could not survive under such a system. It is like taking your street number and dividing it by your telephone number and getting your age.
Senator OVERTON. Do you take the position that navigation projects are helpful or injurious to railroads?
Mr. ROBERTS. It all depends on where they are located. We don't think there is a river or stream in Texas, and very few of them in Louisiana that can be made to pay, because all of the so-called savings-or, rather, the cost of the transportation, I should say, is not in evidence there.
In other words, we take the position, and it is based on facts, based on the record, that waterway transportation is one of the highest forms of transportation we have got in this country, and there are few people who benefit by it, and the subsidy is paid for by the dear public.
Senator OVERTON. Well, you take, for instance, one project with which I am familiar, it is not confined to Louisiana, but it goes through Texas, Louisiana, and other States, the Gulf 'Intercoastal Canal project. Isn't that a paying project?
Mr. ROBERTS. In my opinion, it is.
Mr. ROBERTS. However, we have in several instances interposed objections, sir.
Senator OvFRTON. Take the deepening of the Lake Charles Channel from Lake Charles to the Gulf, hasn't that been a paying proposition?
Mr. ROBERTS. We did not oppose that.
Mr. ROBERTS. I am talking about inland waterways. When you opened Lake Charles you opened it to the boats of the seven seas.
Senator OVERTON. And so do you with this project. You take shipments that originate in Shreveport and on down through Alexandria—that whole Red River Valley-you are opening that area' to the boats of the seven seas.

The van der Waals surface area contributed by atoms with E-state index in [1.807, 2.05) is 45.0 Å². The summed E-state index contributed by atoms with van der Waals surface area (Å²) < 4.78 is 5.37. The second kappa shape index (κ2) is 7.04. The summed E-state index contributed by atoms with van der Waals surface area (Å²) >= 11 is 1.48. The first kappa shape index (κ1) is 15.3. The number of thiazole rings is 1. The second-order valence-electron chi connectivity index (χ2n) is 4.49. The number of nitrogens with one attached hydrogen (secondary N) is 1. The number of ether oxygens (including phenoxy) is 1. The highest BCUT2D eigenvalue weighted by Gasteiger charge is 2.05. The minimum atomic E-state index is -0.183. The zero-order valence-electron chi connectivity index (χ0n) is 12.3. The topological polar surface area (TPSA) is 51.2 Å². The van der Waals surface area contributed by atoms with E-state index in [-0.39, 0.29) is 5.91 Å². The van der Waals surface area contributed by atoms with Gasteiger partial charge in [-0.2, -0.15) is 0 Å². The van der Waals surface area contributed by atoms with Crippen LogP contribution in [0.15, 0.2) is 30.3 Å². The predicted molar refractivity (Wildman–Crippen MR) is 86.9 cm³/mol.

Of course, they are transported by barge-the freight is from those ports they are sent by ocean steamers.
Mr. ROBERTS. Senator, if this committee, or the Federal Government, or the Board of Engineers can create a deep-water port at Shreveport as a result of this proceeding, deep enough to accommodate foreign vessels from all the countries of the world
Senator OVERTON. You mean oceangoing vessels?
Mr. ROBERIS. That is what you did at Lake Charles. That is what you did at Houston and other points.
Senator OVERTON. That is correct.
Senator OVERTON. Well, you take the Vermillion project that has just been completed in Louisiana. Do you mean to say that is not a meritorious project?
Mr. ROBERTS. I am not familiar with it. I did not object to it, I know.
Senator OVERTON. I suppose the engineers can mention quite a few other projects in Louisiana.
Mr. ROBERTS. We are not fighting deep waterways, oceangoing waterways.